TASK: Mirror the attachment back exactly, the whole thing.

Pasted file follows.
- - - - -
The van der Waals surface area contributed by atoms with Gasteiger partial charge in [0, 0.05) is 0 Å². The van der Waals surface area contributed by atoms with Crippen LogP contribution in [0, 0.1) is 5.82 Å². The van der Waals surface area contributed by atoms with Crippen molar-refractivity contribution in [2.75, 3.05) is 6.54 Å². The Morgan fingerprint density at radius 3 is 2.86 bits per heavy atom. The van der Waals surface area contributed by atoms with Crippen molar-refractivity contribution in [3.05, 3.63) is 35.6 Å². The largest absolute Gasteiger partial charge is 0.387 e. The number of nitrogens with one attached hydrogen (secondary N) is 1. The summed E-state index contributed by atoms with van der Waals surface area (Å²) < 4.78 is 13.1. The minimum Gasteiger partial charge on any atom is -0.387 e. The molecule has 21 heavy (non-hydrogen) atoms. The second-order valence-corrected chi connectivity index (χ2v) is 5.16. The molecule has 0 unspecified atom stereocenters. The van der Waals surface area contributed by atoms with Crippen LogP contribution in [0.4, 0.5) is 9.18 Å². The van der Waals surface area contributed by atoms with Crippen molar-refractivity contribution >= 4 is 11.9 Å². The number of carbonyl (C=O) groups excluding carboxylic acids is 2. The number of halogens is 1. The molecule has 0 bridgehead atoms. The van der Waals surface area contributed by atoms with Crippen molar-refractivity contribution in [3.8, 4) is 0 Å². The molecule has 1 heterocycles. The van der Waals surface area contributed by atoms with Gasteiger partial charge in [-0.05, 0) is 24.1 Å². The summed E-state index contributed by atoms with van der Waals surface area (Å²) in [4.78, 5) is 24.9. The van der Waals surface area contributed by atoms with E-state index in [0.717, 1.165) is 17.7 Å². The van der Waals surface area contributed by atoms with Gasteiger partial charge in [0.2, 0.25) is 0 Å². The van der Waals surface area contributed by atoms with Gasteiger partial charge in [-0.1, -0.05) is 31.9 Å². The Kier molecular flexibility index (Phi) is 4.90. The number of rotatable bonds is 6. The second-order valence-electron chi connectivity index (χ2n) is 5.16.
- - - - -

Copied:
The van der Waals surface area contributed by atoms with Gasteiger partial charge in [0, 0.05) is 0 Å². The van der Waals surface area contributed by atoms with Crippen LogP contribution in [0, 0.1) is 5.82 Å². The van der Waals surface area contributed by atoms with Crippen molar-refractivity contribution in [2.75, 3.05) is 6.54 Å². The Morgan fingerprint density at radius 3 is 2.86 bits per heavy atom. The van der Waals surface area contributed by atoms with Crippen molar-refractivity contribution in [3.05, 3.63) is 35.6 Å². The largest absolute Gasteiger partial charge is 0.387 e. The number of nitrogens with one attached hydrogen (secondary N) is 1. The summed E-state index contributed by atoms with van der Waals surface area (Å²) < 4.78 is 13.1. The minimum Gasteiger partial charge on any atom is -0.387 e. The molecule has 21 heavy (non-hydrogen) atoms. The second-order valence-corrected chi connectivity index (χ2v) is 5.16. The molecule has 0 unspecified atom stereocenters. The van der Waals surface area contributed by atoms with Crippen LogP contribution in [0.4, 0.5) is 9.18 Å². The van der Waals surface area contributed by atoms with Crippen molar-refractivity contribution >= 4 is 11.9 Å². The number of carbonyl (C=O) groups excluding carboxylic acids is 2. The number of halogens is 1. The molecule has 0 bridgehead atoms. The van der Waals surface area contributed by atoms with Crippen molar-refractivity contribution in [3.8, 4) is 0 Å². The molecule has 1 heterocycles. The van der Waals surface area contributed by atoms with Gasteiger partial charge in [-0.05, 0) is 24.1 Å². The summed E-state index contributed by atoms with van der Waals surface area (Å²) in [4.78, 5) is 24.9. The van der Waals surface area contributed by atoms with E-state index in [0.717, 1.165) is 17.7 Å². The van der Waals surface area contributed by atoms with Gasteiger partial charge in [0.2, 0.25) is 0 Å². The van der Waals surface area contributed by atoms with Gasteiger partial charge in [-0.1, -0.05) is 31.9 Å². The Kier molecular flexibility index (Phi) is 4.90. The number of rotatable bonds is 6. The second-order valence-electron chi connectivity index (χ2n) is 5.16.